Tower Heist

In today’s troubled financial times, Hollywood-grade sympathy for working stiffs seems at best like a mixed blessing. Take comfort if possible from knowing that lots of people, even below the line of big-paycheck fame, got jobs out of “Tower Heist.”

“Tower Heist” is one of those movies whose duration seems allusively equivalent to the time required for researching and pondering the previous credits of its several screenwriters, collectively responsible for cheeky caper flicks of widely varied pedigree. Maybe more imporant as concerns authorship is director Brett Ratner, purveyor of the “Rush Hour” movies, among others, and readymade sponge of film-cognoscenti scorn. Ratner’s films tend to seem like oil spills, always spreading out as broadly and slickly as possible, somehow at once gushing and trudging.

As its title promises, most of the “Tower Heist” action occurs at a luxe Central Park West condominium (Trump Tower, in vainly uncredited cameo). The penthouse dweller of which, played by Alan Alda, is a Madoffian malefactor who routinely condescends to his full-service staff, not least by siphoning their pensions into his own portfolio. So much for the avuncular doorman’s retirement plans!

This comes as devastating news to building manager Ben Stiller, a paragon of ill-used decency who grew up in the same shabby Queens neighborhood as Alda’s money man, and still lives there, just next door to a decidedly lower-class criminal played by Eddie Murphy. With a tip from wily federal agent Téa Leoni that the smugly unrepentant plutocrat has a stash of millions hidden somewhere, Stiller takes out his anger on the antique Ferrari parked in Alda’s living room. So much for the building manager’s job — not to mention those of his aggression abettors, dopey concierge Casey Affleck and newbie elevator operator Michael Peña!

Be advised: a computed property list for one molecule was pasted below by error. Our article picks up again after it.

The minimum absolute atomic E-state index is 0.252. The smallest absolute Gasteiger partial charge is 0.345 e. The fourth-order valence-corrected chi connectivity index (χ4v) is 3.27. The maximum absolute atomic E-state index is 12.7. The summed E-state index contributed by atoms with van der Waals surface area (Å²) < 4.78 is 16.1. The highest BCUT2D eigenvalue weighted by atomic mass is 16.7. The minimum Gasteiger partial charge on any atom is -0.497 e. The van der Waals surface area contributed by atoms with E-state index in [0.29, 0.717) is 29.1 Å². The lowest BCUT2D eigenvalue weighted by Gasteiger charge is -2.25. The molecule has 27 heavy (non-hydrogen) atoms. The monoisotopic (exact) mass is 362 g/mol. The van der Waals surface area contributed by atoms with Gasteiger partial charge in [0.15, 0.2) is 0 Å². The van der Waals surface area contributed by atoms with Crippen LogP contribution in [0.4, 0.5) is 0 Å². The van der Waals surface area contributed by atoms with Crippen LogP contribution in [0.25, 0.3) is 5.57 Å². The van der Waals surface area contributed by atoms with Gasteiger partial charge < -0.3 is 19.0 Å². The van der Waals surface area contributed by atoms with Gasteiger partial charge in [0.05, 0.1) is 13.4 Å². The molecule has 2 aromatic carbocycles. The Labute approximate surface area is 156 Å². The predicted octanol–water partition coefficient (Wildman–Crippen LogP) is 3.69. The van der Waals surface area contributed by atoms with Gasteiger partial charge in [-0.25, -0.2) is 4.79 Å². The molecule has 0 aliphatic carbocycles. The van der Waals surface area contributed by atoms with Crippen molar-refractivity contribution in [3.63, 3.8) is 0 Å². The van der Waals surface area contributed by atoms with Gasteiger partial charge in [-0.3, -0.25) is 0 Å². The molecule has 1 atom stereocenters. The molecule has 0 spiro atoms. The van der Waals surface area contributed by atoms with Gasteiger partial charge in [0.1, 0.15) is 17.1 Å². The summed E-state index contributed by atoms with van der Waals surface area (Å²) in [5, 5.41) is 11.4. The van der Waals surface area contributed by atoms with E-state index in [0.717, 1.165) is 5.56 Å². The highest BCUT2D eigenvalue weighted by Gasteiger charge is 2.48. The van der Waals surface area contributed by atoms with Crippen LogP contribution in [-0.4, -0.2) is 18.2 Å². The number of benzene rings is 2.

Before long, yet not quite soon enough, Stiller has recruited them, along with Murphy and condo evictee Matthew Broderick, a washed-up stockbroker, into a scheme of Robin Hood-inspired revenge. And just when it occurs to you that Ratner and company have been doing a not terrible job of tagging and tracking multiple characters, the movie seems to realize that it’ll have to let some of them go. From here it’s all about the dully ridiculous mechanics of the heist itself.

The lore holds that this movie came to be because Murphy had something like an all-black “Ocean’s Eleven” in mind. Obviously “Tower Heist” evolved into something else. Given one dispiriting scene with Murphy getting hit on by Gabourey Sidibe as a plump Jamaican safe-cracking maid, it’s regrettably hard to blame the overall debasement on a relative whitewash. Still, with Murphy in scheming-streetwise-loudmouth mode and Broderick in wryly underplayed despair and vintage Ferrari, it does periodically suggest fondly remembered 1980s caper comedies.

Make no mistake: This is quite proudly a crowd-pleaser. You can hear it in the forward-thrusting funk-pop of Christophe Beck’s score, which gets a little horny sometimes, the too-emphatic melodic equivalent of cutesy-quarrelsome dialogue (Stiller to Murphy: “I don’t want you talking to me for the rest of the robbery!”). But it is recurrently funny — Leoni in particular returns huge capital gains on the filmmakers’ paltry investment in her — and at least less of a bore than the Macy’s Thanskgiving Day Parade, which serves here as a seasonally calculated backdrop.